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"Wisconsin's law enforcement officers expose themselves to risk every time they hit the streets," says Van Hollen. "Today's decision means they don't have to take unnecessary risks when dealing with potential danger."
MADISON - This morning, the Wisconsin Court of Appeals concluded that City of Racine police officers properly searched Melvin Bridges for weapons after stopping his car for a traffic violation. Adopting arguments made by attorneys for the Wisconsin Department of Justice, the court concluded that the facts and circumstances of the traffic stop gave the officers reason to believe that Bridges posed a threat to their safety, and justified a pat-down search for weapons.
Attorney General J.B. Van Hollen praised today's decision. "Wisconsin's law enforcement officers expose themselves to risk every time they hit the streets," said Van Hollen. "Today's decision means they don't have to take unnecessary risks when dealing with potential danger."
Two Racine police officers stopped Bridges' car because of defective brake lamps. The officers made the stop at night, in a poorly-lighted area known for weapons use, and had no backup officers present. As the officers prepared to approach Bridges and his passenger, they saw Bridges reach down along his left leg toward the floor of the car in a shoving motion. Based on their experience, the officers believed Bridges was trying to conceal something-possibly a weapon-from their sight. The officers asked Bridges about the movement they observed, but Bridges gave no explanation. The officers then removed Bridges from his car, and a pat-down search revealed cocaine in his pocket.
The Wisconsin Court of Appeals concluded that the pat-down search did not violate Bridges' Fourth Amendment right to be free from unreasonable searches and seizures. Van Hollen explained: "When a police officer lawfully stops a person, she may conduct a pat-down search if she reasonably believes the person might be armed and dangerous. Here, the court concluded that the combination of circumstances faced by the officers made the pat-down search constitutionally reasonable."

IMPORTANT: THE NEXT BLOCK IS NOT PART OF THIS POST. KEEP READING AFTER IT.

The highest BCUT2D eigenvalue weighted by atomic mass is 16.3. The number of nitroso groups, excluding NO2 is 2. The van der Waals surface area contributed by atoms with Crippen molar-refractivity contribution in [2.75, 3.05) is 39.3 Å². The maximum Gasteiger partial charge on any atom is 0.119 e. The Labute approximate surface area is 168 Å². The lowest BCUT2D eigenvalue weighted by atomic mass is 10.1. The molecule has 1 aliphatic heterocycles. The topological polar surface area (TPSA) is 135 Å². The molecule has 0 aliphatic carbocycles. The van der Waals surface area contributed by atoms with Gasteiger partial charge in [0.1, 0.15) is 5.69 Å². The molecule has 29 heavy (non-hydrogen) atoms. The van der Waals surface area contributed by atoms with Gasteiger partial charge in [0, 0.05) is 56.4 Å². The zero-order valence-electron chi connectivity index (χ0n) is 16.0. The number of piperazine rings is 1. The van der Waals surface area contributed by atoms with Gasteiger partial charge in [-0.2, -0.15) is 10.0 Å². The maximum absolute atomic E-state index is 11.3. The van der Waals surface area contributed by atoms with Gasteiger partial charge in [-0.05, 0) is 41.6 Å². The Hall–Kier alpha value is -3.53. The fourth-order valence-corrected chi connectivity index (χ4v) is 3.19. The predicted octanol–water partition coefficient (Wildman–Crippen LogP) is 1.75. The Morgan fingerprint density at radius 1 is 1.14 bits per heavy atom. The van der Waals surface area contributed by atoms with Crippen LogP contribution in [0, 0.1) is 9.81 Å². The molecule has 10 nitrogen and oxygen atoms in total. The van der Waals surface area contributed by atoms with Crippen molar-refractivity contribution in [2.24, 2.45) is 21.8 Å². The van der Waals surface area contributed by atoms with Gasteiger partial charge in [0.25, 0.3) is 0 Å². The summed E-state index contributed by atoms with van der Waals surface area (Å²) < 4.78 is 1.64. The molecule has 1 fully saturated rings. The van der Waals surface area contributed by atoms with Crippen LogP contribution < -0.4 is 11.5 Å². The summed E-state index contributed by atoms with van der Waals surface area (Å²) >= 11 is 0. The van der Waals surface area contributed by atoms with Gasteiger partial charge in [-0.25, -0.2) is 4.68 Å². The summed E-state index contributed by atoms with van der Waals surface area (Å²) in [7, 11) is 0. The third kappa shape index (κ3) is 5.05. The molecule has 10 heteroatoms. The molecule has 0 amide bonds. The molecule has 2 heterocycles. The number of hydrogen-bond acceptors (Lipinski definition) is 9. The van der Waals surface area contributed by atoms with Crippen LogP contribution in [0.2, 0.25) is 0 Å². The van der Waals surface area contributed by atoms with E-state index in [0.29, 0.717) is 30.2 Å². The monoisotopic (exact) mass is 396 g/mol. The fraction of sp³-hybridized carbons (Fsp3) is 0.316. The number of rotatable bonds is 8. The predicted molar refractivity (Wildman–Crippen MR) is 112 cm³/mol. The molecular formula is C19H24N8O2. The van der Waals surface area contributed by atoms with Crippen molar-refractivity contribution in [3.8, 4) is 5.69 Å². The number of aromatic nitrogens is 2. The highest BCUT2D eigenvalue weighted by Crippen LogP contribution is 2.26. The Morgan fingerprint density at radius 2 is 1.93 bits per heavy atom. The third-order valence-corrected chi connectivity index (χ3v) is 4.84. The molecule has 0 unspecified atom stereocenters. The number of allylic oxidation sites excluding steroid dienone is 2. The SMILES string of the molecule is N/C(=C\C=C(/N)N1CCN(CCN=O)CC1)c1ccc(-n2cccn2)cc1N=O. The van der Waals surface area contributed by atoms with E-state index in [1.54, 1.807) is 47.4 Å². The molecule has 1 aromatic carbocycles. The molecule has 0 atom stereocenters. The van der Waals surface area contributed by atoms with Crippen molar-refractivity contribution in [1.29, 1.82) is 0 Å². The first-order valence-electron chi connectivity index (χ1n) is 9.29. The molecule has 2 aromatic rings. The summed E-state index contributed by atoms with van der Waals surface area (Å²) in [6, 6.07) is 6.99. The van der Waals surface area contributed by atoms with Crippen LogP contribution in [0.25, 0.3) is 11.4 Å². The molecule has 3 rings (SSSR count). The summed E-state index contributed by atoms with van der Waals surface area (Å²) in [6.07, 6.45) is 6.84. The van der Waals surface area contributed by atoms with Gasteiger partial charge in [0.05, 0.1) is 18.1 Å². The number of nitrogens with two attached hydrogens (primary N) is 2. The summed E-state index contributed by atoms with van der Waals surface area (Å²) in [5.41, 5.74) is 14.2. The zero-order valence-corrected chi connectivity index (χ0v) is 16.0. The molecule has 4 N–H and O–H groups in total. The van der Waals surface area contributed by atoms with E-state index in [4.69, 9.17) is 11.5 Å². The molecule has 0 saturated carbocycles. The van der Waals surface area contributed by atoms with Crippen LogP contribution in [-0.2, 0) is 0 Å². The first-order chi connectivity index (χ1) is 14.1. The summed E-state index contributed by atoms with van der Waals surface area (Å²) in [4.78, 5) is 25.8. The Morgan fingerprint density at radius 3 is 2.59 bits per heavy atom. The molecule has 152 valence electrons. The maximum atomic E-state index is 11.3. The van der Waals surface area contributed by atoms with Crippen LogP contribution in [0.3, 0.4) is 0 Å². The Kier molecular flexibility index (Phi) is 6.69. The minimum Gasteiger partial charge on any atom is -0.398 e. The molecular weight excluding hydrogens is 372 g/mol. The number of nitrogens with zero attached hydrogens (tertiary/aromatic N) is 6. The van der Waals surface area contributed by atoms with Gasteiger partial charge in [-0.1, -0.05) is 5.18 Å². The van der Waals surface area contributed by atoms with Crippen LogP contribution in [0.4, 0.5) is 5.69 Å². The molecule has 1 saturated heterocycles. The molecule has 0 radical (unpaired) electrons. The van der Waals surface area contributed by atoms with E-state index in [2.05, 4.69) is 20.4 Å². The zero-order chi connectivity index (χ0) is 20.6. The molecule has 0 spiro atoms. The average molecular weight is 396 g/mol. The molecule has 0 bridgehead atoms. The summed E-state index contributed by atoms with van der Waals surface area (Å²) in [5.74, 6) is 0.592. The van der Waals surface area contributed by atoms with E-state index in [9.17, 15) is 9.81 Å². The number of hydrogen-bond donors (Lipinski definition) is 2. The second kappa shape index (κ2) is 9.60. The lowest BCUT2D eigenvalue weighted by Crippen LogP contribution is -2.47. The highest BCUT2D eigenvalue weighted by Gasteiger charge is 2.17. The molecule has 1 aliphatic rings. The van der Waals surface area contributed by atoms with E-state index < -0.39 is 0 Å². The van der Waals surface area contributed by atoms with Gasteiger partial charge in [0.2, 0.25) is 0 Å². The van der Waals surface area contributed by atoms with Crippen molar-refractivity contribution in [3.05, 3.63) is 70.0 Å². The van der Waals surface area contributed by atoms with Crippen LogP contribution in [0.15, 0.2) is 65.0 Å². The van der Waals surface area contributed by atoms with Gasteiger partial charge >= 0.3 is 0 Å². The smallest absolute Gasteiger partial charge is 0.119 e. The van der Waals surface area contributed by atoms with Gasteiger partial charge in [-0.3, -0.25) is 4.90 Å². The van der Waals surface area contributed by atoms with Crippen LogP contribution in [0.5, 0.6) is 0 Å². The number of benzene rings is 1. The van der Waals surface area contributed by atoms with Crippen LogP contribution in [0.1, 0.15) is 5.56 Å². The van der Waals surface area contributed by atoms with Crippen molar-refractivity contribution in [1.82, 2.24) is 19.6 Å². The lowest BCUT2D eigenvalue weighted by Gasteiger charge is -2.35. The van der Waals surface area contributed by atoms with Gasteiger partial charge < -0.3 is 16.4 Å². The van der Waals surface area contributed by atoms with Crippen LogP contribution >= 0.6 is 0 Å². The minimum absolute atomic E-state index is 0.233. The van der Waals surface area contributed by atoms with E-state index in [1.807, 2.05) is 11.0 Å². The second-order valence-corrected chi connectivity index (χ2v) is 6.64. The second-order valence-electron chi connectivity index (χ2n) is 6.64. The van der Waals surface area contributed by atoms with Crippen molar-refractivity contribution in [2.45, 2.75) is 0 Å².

From the decision and opinion in Bridges:
The protective search of Bridges during the investigatory stop was based on an objectively reasonable suspicion that Bridges had access to a weapon and presented a threat to the officers' safety in light of the totality of circumstances. As in Johnson, the traffic stop took place at night. However, here the stop occurred in an area that was "not good," was poorly lit and deserted at night, and was known for frequent gunfire. The requested backup had not arrived, and the initial reason that Bridges was stopped had not been resolved before the protective search took place. Both officers witnessed Bridges make a movement consistent with obtaining or concealing a weapon. These officers, each with over five years' experience in law enforcement, believed that Bridges may have been armed: Bridges was reaching toward his left front side, where a license or wallet is not usually kept, and [Officer] Dummer had experience with "a lot of people" who concealed weapons under their left leg close to the car door. [Officer] Spaulding recognized the shoving motion as consistent with an attempt to conceal a weapon or contraband.
Melvin Bridges is currently incarcerated at the Sturtevant Transitional Facility in Sturtevant, Wisconsin.
Today's decision and opinion of the Wisconsin Court of Appeals in State of Wisconsin v. Melvin Bridges appears on the court's website:
The decision is recommended for publication. If published, it will become legal precedent for other Wisconsin courts.
The Racine County District Attorney's Office represented the State of Wisconsin in Racine County Circuit Court. Assistant Attorney General Katherine D. Lloyd represented the State in the Wisconsin Court of Appeals.